in a Federal Election you will have to produce proof of identity before you are handed
    the ballot papers. The Coalition have been talking about this for quite some time.
  • Invasion Day
    No, we’re not getting in early for that date at the end of January.
    Although there is considerable substance to the claim from first nations
    people that Australia had a civilisation long before Arthur Philip turned up
    with a number of ships and people that were a social problem the
    English decided to export rather than manage.

The Political Sword

Get the inside track on the media and government.

Lights out

The last time an Australian Labor leader came up with a phrase that was both memorable and of positive benefit to the Party was Ben Chifley's ‘Light on the Hill’. So good was it, in fact, that the media have deliberately tried to turn it into a joke phrase. Oddly, the phrase is part of ...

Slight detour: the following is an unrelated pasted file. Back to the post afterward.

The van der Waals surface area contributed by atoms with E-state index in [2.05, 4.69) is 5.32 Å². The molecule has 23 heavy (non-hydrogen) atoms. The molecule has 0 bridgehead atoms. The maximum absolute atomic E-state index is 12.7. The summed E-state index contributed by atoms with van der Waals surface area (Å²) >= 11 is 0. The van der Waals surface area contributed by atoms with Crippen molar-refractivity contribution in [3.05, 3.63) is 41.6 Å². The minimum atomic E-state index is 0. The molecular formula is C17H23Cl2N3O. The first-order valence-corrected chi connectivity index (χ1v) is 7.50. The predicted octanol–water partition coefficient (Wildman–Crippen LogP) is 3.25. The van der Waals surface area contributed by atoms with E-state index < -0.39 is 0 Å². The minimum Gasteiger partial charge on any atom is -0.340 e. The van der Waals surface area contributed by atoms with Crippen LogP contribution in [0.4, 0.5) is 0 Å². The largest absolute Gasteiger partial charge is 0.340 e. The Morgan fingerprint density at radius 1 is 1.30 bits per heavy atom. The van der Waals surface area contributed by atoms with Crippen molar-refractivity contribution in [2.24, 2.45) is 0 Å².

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Do I have a mandate for you!

Prior to the election, Tony Abbott claimed that the election would be a referendum on the carbon price and Julie Bishop repeated this the day after the election (8 September). Since the election both Abbott and Environment Minister Greg Hunt have claimed people voted to repeal the ‘carbon tax&...

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Where on earth is Lampedusa?

Australians are unfortunately used to headlines that another ‘boatload of asylum seekers’ has called for help near Christmas Island. All too frequently the Australian Navy is called upon to rescue people from boats that were not seaworthy enough to make the journey from a port in Indone...